One Bug Hunter Finds Another on Facebook

Two bug hunters have opened vulnerability on Facebook. The social media giant is pretty relaxed about the whole incident.

One of the security researchers managed to get access to one the of Facebook’s corporate servers only to find the backdoor that was left by one more security researcher.

As per the penetration tester at Devcore, Orange Tsai, the backdoor was found after the researcher started looking out Facebook’s infrastructure beyond the social media services. One server, which caught the researcher’s attention was named “files.fb.com”; this hosted a secure file sharing software application.

Tsai also pointed out some flaws in the application. He said that these vulnerabilities were exploited for gaining access to FB’s corporate servers for gathering information from logs and to write up a report for security team (Facebook). It was at this time that Tsai noticed something different. He stated that there were some strange errors in the logs, which pointed in the direction of PHP-based backdoor. This backdoor allowed people who knew of the existence for executing shell commands and to upload files. Not just that, it hacked the Accellion app authentication process, and then tracked Facebook employee credentials.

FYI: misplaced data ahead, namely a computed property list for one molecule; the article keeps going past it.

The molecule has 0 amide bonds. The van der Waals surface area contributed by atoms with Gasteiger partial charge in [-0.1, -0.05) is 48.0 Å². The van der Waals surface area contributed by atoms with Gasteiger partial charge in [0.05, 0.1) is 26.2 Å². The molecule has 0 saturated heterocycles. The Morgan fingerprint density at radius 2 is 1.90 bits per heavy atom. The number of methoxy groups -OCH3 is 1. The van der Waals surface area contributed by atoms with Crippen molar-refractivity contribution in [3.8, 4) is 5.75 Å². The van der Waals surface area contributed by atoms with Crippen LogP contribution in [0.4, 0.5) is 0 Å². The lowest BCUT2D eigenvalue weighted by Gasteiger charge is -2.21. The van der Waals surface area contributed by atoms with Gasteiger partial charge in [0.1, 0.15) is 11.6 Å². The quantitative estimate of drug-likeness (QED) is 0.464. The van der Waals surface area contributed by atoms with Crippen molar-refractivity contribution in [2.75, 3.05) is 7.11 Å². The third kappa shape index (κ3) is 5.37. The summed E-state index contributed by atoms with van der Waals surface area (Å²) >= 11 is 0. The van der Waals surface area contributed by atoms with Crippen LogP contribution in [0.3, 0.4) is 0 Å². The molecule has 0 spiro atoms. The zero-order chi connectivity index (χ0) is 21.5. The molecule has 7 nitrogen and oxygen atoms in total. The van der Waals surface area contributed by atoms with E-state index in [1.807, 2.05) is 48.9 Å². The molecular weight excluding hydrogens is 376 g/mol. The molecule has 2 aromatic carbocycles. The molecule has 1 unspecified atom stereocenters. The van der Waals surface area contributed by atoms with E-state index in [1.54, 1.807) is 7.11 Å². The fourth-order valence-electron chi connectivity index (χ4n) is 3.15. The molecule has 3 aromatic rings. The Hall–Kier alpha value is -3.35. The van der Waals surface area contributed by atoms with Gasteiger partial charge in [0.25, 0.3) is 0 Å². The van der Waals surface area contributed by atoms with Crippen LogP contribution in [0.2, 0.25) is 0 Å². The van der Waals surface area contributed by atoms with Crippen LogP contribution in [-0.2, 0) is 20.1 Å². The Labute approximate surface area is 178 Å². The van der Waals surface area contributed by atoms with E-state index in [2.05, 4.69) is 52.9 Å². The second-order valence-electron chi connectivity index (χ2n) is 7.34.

The security engineer (Facebook), Reginaldo Silva stated that the backdoor was set up by one more security researcher, which was scanning around the Facebook site aiming to bag a bug bounty. He stated that the team was glad that Orange reported this to them. He said that the software they were using is of the third parties; as they do not have a complete control of it, they ran it isolated from the systems, which host the data that people share on Facebook. He went on to add that the team does this to have better security. This particular incident has raised questions on how bug bounty programs are conducted and how much the rules for these can be stretched.

A partner at Pen Test Partners, Mr. Ken Munro said that he is skeptical about the statement that the social media giant knew all about this incident. Munro went on to add that most of the bug bounty programs will prevent one from going deeper than the first vulnerability one finds. He stated that the terms and conditions of Facebook are really specific; he said that one does not exploit a security issue that one discovers for any reason. He added that these open bug bounty programs are going to see researchers tread on each other’s toes every now and then.

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